In Chinese tradition, a history of the Samguk Sagi was officially commissioned by the Goryeo king, and the members of its compilation staff approved by the central bureaucracy. One of its purposes was to educate scholars and officials of the Confucianized Korean bureaucracy about their native heritage, but that "native heritage" was primarily interpreted by the Samguk Sagi to mean "Silla heritage." The Samguk Sagi promoted Silla as the orthodox ruling kingdom of the peninsula, and thus affirmed the legitimacy and prestige of the Goryeo state as Silla's rightful successor. In this way it helped confer the idea of zhengtong (正統), or "orthodox line of succession," upon the new dynasty. Though this objective was not stated in the memorial Kim Busik submitted in 1145, the intent was clearly understood. Goryeo's King Injong commissioned Kim Busik to compile the history of the Three Kingdoms and of Unified Silla in order to secure Goryeo's legitimacy in carrying on the "mantle of authority" (or Mandate of Heaven) from Silla.
The compilers of the Samguk Sagi emphasized the moral excellence, if not superiority, of Silla, and therefore its rightful place as unifier and ruler of the peninsula. This aspect of the work is clearly evident in the pages of the history. In the Biographies portion, for instance, not only are an overwhelming majority of the subjects Sillanese (86 percent), but the Silla biographies are filled with glorious exemplars of loyalty and bravery. Nonetheless, the formal mechanism of the Samguk Sagi was to treat the Three Kingdoms equally. For example, the term "Ahgook" (아국 我國, “our nation”) was used to refer to all three Kingdoms of Goguryeo, Baekje and Silla; and the term "Ahbyeong" (아병 我兵, “our troops”) was used in reference to all of their forces. Furthermore, in the Samguk Sagi, Kim Busik praised a castellan of Goguryeo who defeated The Emperor Taizong of Tang at the Siege of Fortress Ansi, and represented him as a hero.2
Sources of the Samguk Sagi
The Samguk Sagi was written on the basis of the Gu Samguksa 舊三國史 (Old history of the Three Kingdoms), and other earlier historical records such as the Hwarang Segi 花郞世記 (Annals of Hwarang) , most of which are no longer extant. Though Kim Busik was apparently ignorant of, or scoffed at quoting, Japanese histories, he lifted generously from the Chinese dynastic chronicles and even unofficial Chinese records, most prominently the Wei shu ( 魏書, Book of Wei), Sanguo Zhi (三國志), Jin Shu (晉書), Jiu Tangshu (舊唐書, “Old History of Tang”), Xin Tangshu (新唐書, “New History of Tang”), and the Zizhi Tongjian (資治通鑑, “Comprehensive Mirror for Aid in Government”).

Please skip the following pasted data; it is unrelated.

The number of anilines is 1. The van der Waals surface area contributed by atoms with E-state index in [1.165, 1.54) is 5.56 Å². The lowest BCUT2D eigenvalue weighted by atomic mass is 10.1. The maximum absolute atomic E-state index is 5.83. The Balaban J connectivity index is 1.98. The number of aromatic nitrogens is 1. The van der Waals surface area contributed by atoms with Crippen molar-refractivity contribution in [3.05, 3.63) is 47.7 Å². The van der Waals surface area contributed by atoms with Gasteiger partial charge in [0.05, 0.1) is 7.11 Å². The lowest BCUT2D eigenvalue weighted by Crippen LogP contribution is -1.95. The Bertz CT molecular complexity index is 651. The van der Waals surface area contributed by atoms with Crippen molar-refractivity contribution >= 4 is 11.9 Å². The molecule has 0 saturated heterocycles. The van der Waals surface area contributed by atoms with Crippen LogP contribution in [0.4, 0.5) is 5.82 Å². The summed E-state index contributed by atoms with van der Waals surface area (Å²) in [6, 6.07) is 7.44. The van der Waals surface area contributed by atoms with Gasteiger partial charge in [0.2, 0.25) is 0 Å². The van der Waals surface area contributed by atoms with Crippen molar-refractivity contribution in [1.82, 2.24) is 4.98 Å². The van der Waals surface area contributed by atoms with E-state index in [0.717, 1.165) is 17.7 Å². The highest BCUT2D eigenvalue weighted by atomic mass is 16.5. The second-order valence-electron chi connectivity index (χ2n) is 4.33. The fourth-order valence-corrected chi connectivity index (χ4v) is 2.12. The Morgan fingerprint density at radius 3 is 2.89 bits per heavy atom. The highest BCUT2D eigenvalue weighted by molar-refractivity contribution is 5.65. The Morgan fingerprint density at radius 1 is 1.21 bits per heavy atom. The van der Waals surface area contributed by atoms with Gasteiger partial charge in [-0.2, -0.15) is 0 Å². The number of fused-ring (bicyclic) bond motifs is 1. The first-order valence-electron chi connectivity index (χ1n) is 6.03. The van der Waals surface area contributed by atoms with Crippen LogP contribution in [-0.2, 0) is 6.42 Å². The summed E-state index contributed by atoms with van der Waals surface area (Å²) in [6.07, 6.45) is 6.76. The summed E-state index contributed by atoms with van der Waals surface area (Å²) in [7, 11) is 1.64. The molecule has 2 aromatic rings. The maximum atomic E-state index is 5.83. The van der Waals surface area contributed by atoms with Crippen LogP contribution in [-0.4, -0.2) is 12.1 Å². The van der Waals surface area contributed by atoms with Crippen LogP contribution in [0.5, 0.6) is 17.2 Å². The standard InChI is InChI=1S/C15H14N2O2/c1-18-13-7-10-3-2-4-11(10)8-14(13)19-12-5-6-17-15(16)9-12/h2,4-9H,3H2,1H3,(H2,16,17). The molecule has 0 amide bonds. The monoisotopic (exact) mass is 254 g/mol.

Some modern historians are critical of the Samguk Sagi, citing a bias towards China and the Silla-centered view of the Three Kingdoms period. Kim Busik was a patrician of Silla origin, and though he himself was a practicing Buddhist, he supported Confucianism over Buddhism as the guiding principle of governance and favored presenting tributes to the Chinese emperor to prevent a conflict with China and in deference to the lofty (sadae).
However, all historians agree that Kim Busik's history is a treasure of knowledge, critical to the study of Korean history during the Three Kingdoms and Unified Silla periods. It is Korea's oldest extant historical source. Recently-discovered archaeological evidence, verification of astronomical events, and comparison with Chinese and Japanese records have shown the Samguk Sagi to be surprisingly accurate. The book provides an excellent view of the social values and the historical understanding of that era. It contains a great deal of information about the Silla Kingdom, which as the first unifier of the Korean peninsula, shaped the culture and heritage of Korea in many ways. The art of Silla largely defined the basic styles of Korean art, and the heroes of the Silla Dynasty are still regarded as some of Korea's greatest heroes. Of the Three Kingdoms, Silla was the farthest from China and therefore produced a culture having more native elements, less dominated by Chinese culture.